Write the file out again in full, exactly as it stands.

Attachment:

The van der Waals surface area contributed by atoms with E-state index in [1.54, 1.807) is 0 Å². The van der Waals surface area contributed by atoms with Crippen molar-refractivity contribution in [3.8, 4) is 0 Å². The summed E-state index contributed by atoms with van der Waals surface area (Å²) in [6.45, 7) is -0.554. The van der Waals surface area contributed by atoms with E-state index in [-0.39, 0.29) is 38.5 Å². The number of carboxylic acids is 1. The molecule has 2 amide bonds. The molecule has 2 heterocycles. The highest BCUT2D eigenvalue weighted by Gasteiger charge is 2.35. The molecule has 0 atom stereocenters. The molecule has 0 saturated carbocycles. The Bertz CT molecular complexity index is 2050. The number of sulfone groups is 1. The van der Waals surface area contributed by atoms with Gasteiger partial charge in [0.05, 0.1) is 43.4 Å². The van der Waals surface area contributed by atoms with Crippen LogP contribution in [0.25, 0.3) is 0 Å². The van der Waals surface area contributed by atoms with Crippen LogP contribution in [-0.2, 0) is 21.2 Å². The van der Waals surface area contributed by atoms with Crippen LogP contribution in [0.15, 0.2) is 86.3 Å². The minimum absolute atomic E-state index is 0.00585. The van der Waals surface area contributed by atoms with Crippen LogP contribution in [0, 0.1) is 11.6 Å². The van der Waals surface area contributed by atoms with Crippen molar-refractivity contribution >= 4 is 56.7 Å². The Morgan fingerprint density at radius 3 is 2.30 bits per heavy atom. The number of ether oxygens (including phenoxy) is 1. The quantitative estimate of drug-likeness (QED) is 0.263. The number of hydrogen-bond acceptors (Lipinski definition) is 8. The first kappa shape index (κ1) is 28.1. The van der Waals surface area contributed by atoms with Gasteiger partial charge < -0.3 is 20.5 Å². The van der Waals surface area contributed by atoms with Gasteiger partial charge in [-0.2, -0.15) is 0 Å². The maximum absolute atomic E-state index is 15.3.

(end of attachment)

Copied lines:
The van der Waals surface area contributed by atoms with E-state index in [1.54, 1.807) is 0 Å². The van der Waals surface area contributed by atoms with Crippen molar-refractivity contribution in [3.8, 4) is 0 Å². The summed E-state index contributed by atoms with van der Waals surface area (Å²) in [6.45, 7) is -0.554. The van der Waals surface area contributed by atoms with E-state index in [-0.39, 0.29) is 38.5 Å². The number of carboxylic acids is 1. The molecule has 2 amide bonds. The molecule has 2 heterocycles. The highest BCUT2D eigenvalue weighted by Gasteiger charge is 2.35. The molecule has 0 atom stereocenters. The molecule has 0 saturated carbocycles. The Bertz CT molecular complexity index is 2050. The number of sulfone groups is 1. The van der Waals surface area contributed by atoms with Gasteiger partial charge in [0.05, 0.1) is 43.4 Å². The van der Waals surface area contributed by atoms with Crippen LogP contribution in [0.25, 0.3) is 0 Å². The van der Waals surface area contributed by atoms with Crippen LogP contribution in [-0.2, 0) is 21.2 Å². The van der Waals surface area contributed by atoms with Crippen LogP contribution in [0.15, 0.2) is 86.3 Å². The minimum absolute atomic E-state index is 0.00585. The van der Waals surface area contributed by atoms with Crippen LogP contribution in [0, 0.1) is 11.6 Å². The van der Waals surface area contributed by atoms with Crippen molar-refractivity contribution >= 4 is 56.7 Å². The Morgan fingerprint density at radius 3 is 2.30 bits per heavy atom. The number of ether oxygens (including phenoxy) is 1. The quantitative estimate of drug-likeness (QED) is 0.263. The number of hydrogen-bond acceptors (Lipinski definition) is 8. The first kappa shape index (κ1) is 28.1. The van der Waals surface area contributed by atoms with Gasteiger partial charge < -0.3 is 20.5 Å². The van der Waals surface area contributed by atoms with Gasteiger partial charge in [-0.2, -0.15) is 0 Å². The maximum absolute atomic E-state index is 15.3.